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Growing Chestnuts

Growing Chestnuts

Chinese Chestnut

Chinese Chestnut item #22149


Chestnuts are hardy, productive nut trees available in two forms. Chinese types (Castanea mollissima) reach 40 to 60 feet tall at maturity and begin bearing 5 to 7 years after planting. Colossal Chestnut is a hybrid of European (Castanea sativa) and Japanese (Castanea crenata) species that begins producing in 3 to 5 years and grows to 25 feet tall. Both are vigorous, attractive trees with good yields of sweet nuts used for eating fresh, roasting, and in cooking. Chestnuts also make good shade trees and has good quality lumber.

Requires a pollinator for the best production, so plant two trees or one of each variety. Hardy in zones 4 to 8.

How To Plant

Plant bare root Chestnut in spring 4 to 8 weeks before the last frost. Prepare a planting hole 12 to 18 inches wide and deep amended with compost or other organic matter and plant with the roots as deep as when grown in the nursery. If space is limited, two Chestnut trees can be planted in a single large hole and grown as a multi-stemmed tree. When planting two trees together, use a hole 18 to 24 inches wide and 12 to 18 inches deep.


Plant in full sun and moist, well-drained soil. Trees are drought-tolerant once established. Benefits from light pruning in winter to remove weak, broken, and dead limbs and those with narrow crotch angles or growing closely together.

Fertilizer Recommendations

Chestnuts are moderate feeders that benefit from regular fertilization. Use full rates of ALGOplus All Purpose 6-6-6 liquid fertilizer, Osmocote slow-release 14-14-14, or Neptune Fish & Seaweed Fertilizer 2-3-1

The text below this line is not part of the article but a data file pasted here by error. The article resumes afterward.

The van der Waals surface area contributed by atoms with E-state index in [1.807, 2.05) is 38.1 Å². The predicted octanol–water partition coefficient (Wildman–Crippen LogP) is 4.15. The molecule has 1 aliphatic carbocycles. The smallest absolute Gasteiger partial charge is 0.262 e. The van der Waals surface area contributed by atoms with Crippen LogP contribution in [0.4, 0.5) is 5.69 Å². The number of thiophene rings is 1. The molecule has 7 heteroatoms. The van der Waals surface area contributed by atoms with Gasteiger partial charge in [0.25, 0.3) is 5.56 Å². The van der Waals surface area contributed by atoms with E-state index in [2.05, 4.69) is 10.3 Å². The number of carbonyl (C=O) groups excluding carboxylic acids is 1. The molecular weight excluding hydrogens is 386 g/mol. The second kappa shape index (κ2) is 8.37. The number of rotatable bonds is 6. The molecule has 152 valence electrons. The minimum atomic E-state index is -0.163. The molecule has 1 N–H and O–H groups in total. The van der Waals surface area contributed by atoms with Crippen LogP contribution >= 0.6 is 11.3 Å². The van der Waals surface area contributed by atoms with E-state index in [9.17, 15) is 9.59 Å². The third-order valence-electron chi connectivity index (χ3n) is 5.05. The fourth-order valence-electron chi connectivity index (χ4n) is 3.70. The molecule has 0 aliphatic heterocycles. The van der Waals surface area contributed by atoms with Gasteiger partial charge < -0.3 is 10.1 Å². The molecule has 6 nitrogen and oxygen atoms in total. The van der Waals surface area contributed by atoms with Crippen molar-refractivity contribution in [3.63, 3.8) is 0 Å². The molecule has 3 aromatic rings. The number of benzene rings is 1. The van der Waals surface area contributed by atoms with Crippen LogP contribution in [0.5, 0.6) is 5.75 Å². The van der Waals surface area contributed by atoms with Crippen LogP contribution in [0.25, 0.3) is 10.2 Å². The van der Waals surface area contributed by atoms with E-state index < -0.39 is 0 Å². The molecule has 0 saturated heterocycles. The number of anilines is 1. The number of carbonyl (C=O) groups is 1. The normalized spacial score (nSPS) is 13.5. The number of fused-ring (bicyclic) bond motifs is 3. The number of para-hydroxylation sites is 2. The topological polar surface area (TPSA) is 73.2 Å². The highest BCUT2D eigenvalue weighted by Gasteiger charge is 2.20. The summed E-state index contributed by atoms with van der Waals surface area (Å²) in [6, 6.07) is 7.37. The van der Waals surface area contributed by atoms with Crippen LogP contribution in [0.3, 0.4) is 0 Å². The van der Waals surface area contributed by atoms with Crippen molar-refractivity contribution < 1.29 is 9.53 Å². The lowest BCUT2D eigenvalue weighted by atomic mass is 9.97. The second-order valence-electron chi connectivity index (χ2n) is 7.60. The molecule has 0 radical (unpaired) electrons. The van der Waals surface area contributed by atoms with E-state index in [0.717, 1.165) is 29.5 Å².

Common Problems

Chestnut blight wiped out the majority of American Chestnuts (Castanea dentata), but resistant species and hybrids allow these excellent, once popular trees to be grown successfully in American gardens. Both Colossal and Chinese Chestnuts are naturally resistant to Chestnut blight disease. Weevils sometimes feed on plants, and diseases including anthracnose, leaf spot, and cankers are sometimes problems.

Alternative Products

Other hardy nut trees include filbert, pecan, and English walnut.

Product Recommendations

Use Captain Jack's Deadbug Brew to treat insect pests. Products like 70% neem oil and Serenade can be used to protect trees from diseases.

Chestnut Facts

Chestnuts should be cured by storing in a refrigerator for several weeks after harvest so they fully develop their sweetness.


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